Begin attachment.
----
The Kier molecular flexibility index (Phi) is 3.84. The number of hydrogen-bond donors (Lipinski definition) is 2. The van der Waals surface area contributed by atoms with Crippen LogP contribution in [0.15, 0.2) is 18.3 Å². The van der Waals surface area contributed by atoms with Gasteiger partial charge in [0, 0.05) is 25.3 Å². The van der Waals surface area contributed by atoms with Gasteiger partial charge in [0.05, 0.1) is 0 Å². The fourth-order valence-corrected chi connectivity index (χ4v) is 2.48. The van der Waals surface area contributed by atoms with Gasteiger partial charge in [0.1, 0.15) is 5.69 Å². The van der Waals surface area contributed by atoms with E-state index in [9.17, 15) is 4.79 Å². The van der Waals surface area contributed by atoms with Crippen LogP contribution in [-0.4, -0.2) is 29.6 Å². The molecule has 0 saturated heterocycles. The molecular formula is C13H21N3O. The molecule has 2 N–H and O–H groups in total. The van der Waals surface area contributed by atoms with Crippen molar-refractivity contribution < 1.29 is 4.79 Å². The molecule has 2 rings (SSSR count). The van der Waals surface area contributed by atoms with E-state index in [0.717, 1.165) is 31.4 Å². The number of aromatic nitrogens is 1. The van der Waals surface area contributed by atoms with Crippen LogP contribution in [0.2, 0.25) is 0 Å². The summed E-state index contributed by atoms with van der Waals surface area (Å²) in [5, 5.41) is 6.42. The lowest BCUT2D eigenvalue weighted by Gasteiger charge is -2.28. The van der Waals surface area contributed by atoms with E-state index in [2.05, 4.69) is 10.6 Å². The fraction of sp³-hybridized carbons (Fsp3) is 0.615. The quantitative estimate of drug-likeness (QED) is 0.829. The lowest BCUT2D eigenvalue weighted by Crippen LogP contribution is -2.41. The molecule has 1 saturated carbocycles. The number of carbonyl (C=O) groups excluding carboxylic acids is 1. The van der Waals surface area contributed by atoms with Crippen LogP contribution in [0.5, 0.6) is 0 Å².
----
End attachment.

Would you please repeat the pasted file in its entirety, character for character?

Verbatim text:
The Kier molecular flexibility index (Phi) is 3.84. The number of hydrogen-bond donors (Lipinski definition) is 2. The van der Waals surface area contributed by atoms with Crippen LogP contribution in [0.15, 0.2) is 18.3 Å². The van der Waals surface area contributed by atoms with Gasteiger partial charge in [0, 0.05) is 25.3 Å². The van der Waals surface area contributed by atoms with Gasteiger partial charge in [0.05, 0.1) is 0 Å². The fourth-order valence-corrected chi connectivity index (χ4v) is 2.48. The van der Waals surface area contributed by atoms with Gasteiger partial charge in [0.1, 0.15) is 5.69 Å². The van der Waals surface area contributed by atoms with E-state index in [9.17, 15) is 4.79 Å². The van der Waals surface area contributed by atoms with Crippen LogP contribution in [-0.4, -0.2) is 29.6 Å². The molecule has 0 saturated heterocycles. The molecular formula is C13H21N3O. The molecule has 2 N–H and O–H groups in total. The van der Waals surface area contributed by atoms with Crippen molar-refractivity contribution < 1.29 is 4.79 Å². The molecule has 2 rings (SSSR count). The van der Waals surface area contributed by atoms with E-state index in [0.717, 1.165) is 31.4 Å². The number of aromatic nitrogens is 1. The van der Waals surface area contributed by atoms with Crippen LogP contribution in [0.2, 0.25) is 0 Å². The summed E-state index contributed by atoms with van der Waals surface area (Å²) in [5, 5.41) is 6.42. The lowest BCUT2D eigenvalue weighted by Gasteiger charge is -2.28. The van der Waals surface area contributed by atoms with E-state index in [2.05, 4.69) is 10.6 Å². The fraction of sp³-hybridized carbons (Fsp3) is 0.615. The quantitative estimate of drug-likeness (QED) is 0.829. The lowest BCUT2D eigenvalue weighted by Crippen LogP contribution is -2.41. The molecule has 1 saturated carbocycles. The number of carbonyl (C=O) groups excluding carboxylic acids is 1. The van der Waals surface area contributed by atoms with Crippen LogP contribution in [0.5, 0.6) is 0 Å².